Lamont, Alberta. Never heard of this place? Very cute town near Edmonton. Buildings, like Churches, for me, act as inspirational places during travel to just sit in, engage with, immerse yourself in and possibly be inspired. These structures, are many intricate parts woven together that are worth paying attention to, exploring and considering. Imagination runs wild in these places, all you need to do is let it.

Lamont, Alberta. Never heard of this place? Very cute town near Edmonton. Buildings, like Churches, for me, act as inspirational places during travel to just sit in, engage with, immerse yourself in and possibly be inspired. These structures, are many intricate parts woven together that are worth paying attention to, exploring and considering. Imagination runs wild in these places, all you need to do is let it.

Though maybe this is a very North American stance on tourism. Maybe China is focused on local tourism, since for Chinese nationals, it’s very difficult to impossible to leave the country. On that subject, I simply have my observations of large buses, unloading their leader with their volumed up megaphones and umbrellas, followed by hoards all wearing the same hats, so they know who they should follow, blending into an earthen colored mass, filling up quaint, quiet and historical places with bursting commotion, noise and refuse. Pictures are snapped, mechanically, fingers are held in peace signs, or two hands come together to complete an unbelievable heart, occurring in no matter what venue, winding cobblestoned street or tranquil holy temple. I fear though that the “real” China that the international community strives to locate is fast becoming theme parks, parades or simply, like the hutongs of Beijing and Shanghai, being demolished for shinier, newer facilities, that cheaply emulate something that could have stood for a thousand more generations.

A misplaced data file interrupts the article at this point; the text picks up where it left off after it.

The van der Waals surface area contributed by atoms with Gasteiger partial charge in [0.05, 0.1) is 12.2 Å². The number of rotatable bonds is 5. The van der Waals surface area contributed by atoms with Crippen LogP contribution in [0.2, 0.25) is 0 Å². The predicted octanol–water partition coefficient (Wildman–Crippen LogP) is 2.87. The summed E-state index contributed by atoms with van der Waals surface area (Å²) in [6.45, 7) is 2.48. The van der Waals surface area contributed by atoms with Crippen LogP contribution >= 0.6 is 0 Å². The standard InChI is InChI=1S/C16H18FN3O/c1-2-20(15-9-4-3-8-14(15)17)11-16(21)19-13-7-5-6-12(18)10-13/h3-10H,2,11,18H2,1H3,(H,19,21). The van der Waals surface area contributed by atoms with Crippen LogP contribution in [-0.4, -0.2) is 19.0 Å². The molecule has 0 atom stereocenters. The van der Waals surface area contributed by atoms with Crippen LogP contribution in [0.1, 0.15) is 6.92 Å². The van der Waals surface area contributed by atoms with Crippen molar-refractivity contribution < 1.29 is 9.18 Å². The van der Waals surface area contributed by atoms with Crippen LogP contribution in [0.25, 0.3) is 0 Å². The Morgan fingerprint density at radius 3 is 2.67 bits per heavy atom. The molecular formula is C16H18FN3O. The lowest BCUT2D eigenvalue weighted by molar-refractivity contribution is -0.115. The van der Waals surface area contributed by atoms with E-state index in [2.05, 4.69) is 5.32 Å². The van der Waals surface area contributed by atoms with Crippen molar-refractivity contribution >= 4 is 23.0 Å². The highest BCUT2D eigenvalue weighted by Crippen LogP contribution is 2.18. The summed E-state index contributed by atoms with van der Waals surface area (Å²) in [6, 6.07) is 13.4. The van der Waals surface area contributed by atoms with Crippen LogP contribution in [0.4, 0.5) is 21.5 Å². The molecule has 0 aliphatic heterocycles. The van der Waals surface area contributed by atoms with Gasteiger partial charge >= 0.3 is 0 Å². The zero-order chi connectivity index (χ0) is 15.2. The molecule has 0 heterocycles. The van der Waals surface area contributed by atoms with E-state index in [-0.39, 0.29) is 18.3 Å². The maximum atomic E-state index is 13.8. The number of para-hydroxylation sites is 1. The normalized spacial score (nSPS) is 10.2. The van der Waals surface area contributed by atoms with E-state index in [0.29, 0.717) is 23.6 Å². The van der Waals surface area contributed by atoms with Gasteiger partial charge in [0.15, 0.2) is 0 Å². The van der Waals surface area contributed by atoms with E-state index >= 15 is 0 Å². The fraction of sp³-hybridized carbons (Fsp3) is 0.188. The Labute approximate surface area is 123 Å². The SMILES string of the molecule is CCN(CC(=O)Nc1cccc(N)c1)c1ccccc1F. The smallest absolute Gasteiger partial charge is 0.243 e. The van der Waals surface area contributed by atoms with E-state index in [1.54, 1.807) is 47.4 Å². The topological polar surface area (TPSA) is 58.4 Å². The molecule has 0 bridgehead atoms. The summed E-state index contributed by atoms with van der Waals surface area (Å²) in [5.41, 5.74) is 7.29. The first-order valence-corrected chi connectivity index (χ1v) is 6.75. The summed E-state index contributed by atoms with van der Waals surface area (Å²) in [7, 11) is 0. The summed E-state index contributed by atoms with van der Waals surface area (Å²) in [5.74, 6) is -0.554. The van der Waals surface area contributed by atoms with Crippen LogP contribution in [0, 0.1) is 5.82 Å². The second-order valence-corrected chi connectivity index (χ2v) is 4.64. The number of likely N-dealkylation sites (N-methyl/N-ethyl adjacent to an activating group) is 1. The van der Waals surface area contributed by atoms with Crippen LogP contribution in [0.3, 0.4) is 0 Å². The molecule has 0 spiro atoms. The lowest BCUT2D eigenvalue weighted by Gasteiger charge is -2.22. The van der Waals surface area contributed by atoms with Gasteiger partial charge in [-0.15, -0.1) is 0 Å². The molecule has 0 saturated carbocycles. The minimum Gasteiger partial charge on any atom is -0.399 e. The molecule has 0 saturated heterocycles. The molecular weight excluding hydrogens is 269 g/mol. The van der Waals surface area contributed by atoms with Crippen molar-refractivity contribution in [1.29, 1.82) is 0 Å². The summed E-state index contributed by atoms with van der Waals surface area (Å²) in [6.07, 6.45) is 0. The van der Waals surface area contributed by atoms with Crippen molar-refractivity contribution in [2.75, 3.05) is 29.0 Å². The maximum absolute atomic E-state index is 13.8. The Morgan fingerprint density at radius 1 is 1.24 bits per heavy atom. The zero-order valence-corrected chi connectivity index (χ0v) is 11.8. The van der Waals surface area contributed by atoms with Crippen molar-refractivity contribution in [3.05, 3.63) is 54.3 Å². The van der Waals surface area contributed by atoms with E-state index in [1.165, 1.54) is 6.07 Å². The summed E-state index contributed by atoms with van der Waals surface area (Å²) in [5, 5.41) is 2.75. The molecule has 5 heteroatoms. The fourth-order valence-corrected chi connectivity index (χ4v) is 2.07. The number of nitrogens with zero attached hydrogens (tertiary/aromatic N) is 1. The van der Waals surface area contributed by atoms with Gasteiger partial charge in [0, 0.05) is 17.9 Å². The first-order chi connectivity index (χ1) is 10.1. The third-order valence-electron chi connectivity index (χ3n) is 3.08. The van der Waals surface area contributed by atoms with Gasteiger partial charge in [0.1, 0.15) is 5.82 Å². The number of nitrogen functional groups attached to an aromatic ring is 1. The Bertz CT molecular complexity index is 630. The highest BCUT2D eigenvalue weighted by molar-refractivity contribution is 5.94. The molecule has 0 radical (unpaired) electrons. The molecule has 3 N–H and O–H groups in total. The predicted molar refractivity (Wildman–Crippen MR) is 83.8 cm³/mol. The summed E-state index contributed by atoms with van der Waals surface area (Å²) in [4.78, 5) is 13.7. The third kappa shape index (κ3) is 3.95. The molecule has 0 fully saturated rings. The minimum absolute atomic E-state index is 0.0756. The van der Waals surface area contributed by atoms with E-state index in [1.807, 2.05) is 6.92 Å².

The Details. Yes it's a butterfly. They exist everywhere. but this specific butterfly lives where I was, within a specific moment I saw it in. That alone is special enough and can be appreciated without adherence to a standardized hierarchy of importance.

The Details. Yes it’s a butterfly. They exist everywhere. but this specific butterfly lives where I was, within a specific moment I saw it in. That alone is special enough and can be appreciated without adherence to a standardized hierarchy of importance.

Hidden Places – Chengyang – Wind and Rain Bridge, Peaceful Meandering, Chasing the Authentic

Where we were heading to!

Where we were heading to!

Our bus from the famous karst landscape of Yangshuo sits on the highway in a nameless, industrial spread. The only movement that exists is on the bus, as people squirm in the uncomfortably small and metallic sleeper bunks.